Overview of New Therapeutic Developments for Acne

Anja Thielitz; Harald Gollnick


April 13, 2009

In This Article

Topical Retinoids

Topical retinoids are important tools in the management of acne because they act against comedones and microcomedones and have direct anti-inflammatory effects. Those used in a topical form for the treatment of acne include tretinoin (all trans-retinoic acid), isotretinoin (13-cis retinoic acid), adapalene and tazarotene, whereas retinaldehyde, retinol and retinyl esters are used in cosmetic preparations. The efficacy and safety of topical retinoids were reviewed recently in a comprehensive manner.[21] The safety profile of topical retinoids differs from their systemic counterparts and is related mainly to local adverse effects, such as erythema, dryness, itching and stinging.

Retinoids influence proliferation and differentiation of cells and reverse the abnormal desquamation by increasing the follicular epithelial turnover and accelerating the shedding of corneocytes, which leads to an expulsion of mature comedones and suppression of microcomedone formation.[4] Various in vitro and in vivo studies also demonstrated direct immunomodulatory activity of topical retinoids.[22,23]

Tretinoin was the first topical retinoid for clinical use and is available as a gel (0.01, 0.025 and 0.05%), cream (0.025, 0.05, 0.1 and 0.4%), liquid (0.025, 0.05 and 0.1%), lotion (0.1%), ointment (0.05%) and compresses (0.05%). Topical tretinoin's drawback of low cutaneous tolerability was overcome by new delivery systems, including tretinoin trapped within copolymer microspheres (Retin-A Micro® gel 0.1 or 0.04%, Ortho-Neutrogena, NJ, USA)[24] or prepolyolprepolymer-2 gel or cream (Avita® 0.025%, Bertek Pharmaceuticals, NC, USA).[25] The efficacy of tretinoin microsphere 0.04% over its vehicle was confirmed recently in three double-blind, randomized, vehicle-controlled, parallel-group studies.[26] Another advantage of the micosphere formulation is the marked protection against tretinoin photodegradation, even in the presence of a strong oxidizing agent, such as BPO.[27]

Adapalene, a new synthetic third-generation topical retinoid derived from naphthoic acid, is available as a 0.1% gel, cream and solution and as a 0.3% gel (Differin®, Galderma, Sophia-Antipolis, France). Adapalene 0.3% was shown to be superior to the 0.1% concentration and the vehicle patients with mild-to-moderate acne vulgaris and its safety was confirmed in a recently performed long-term study.[28] Summarizing the data of comparative trials, adapalene 0.1% is equally effective as tretinoin 0.025% or tretinoin microsphere 0.1% gel, tretinoin 0.05% cream, tazarotene 0.1% cream or isotretinoin 0.05% gel. Adapalene 0.1% gel is better tolerated than tazarotene 0.1% gel and cream, tretinoin 0.025 and 0.05% gel, tretinoin 0.05% cream, tretinoin microsphere 0.1% gel or isotretinoin 0.05% gel.[29] Once-daily therapy with adapalene 0.3% gel provided similar efficacy to tazarotene 0.1% gel in the treatment of acne vulgaris, but demonstrated a superior tolerability profile.[30]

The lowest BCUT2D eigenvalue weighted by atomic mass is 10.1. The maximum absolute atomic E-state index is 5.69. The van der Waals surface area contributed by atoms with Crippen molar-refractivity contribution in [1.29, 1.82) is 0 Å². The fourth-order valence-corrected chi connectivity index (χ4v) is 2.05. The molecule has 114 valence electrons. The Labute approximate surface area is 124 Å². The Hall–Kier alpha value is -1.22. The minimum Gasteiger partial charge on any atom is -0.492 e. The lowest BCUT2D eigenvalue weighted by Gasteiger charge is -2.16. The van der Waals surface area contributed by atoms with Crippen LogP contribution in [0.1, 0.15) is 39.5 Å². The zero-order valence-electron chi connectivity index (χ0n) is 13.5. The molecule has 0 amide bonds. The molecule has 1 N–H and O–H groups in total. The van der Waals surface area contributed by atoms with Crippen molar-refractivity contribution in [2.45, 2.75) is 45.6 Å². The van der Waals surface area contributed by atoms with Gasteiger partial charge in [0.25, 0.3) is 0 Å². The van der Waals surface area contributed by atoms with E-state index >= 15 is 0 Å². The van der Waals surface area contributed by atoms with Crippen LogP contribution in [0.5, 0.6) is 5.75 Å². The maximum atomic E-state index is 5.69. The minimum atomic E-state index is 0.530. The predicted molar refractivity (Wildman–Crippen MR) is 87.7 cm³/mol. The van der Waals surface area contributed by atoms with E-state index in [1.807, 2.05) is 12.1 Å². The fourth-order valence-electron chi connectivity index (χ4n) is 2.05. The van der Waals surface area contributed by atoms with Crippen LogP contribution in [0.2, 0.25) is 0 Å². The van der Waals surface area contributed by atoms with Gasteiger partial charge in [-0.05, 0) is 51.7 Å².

Topical tazarotene, approved for acne treatment only in the USA (Tazorac®, Allergan Inc. CA, USA), has shown therapeutic efficacy compared with its vehicle as a 0.1% gel or 0.1% cream in large multicenter, double-blind studies involving 375 and 847 subjects, respectively.[31,32] Comparative trials showed superior efficacy of tazarotene 0.1% gel compared with tretinoin 0.025% gel and tretinoin 0.1% microsponge gel in the reduction of noninflammatory lesions and overall disease severity.[29] Compared with adapalene 0.1% gel, treatment with tazarotene was associated with significantly greater reductions in overall disease severity, noninflammatory lesion count and inflammatory lesion count.[29] Furthermore, the efficacy and safety of a short-contact regimen of tazarotene 0.1% gel applied once or twice daily compared with its vehicle has been demonstrated.[33] In this study, the subjects were instructed to adjust the contact time as tolerated between 30 s and 5 min.

Topical tretinoin and adapalene are labeled US FDA Pregnancy Category C, which means that a risk cannot be ruled out because data in humans are lacking and animal studies are either positive or data are also lacking. They may be prescribed when the benefits outweigh the risks; however, administration during pregnancy is hard to justify because alternative treatments, such as erythromycin, azelaic acid or BPO, are available. During lactation, avoidance is advised, because excretion via breast milk has not been studied and adverse reactions in nursing infants have not been ruled out. Safety and affectivity in children below the age of 12 years have not been established.

Since oral isotretinoin is a potent teratogen and designated Pregnancy Category X, the use of topical isotretinoin is contraindicated during pregnancy and lactation, and should be used with caution in women of childbearing potential.

Tazarotene is also designated Pregnancy Category X, prohibiting its use during pregnancy and breastfeeding. Women of childbearing potential should use adequate birth-control measures when topical tazarotene is used.


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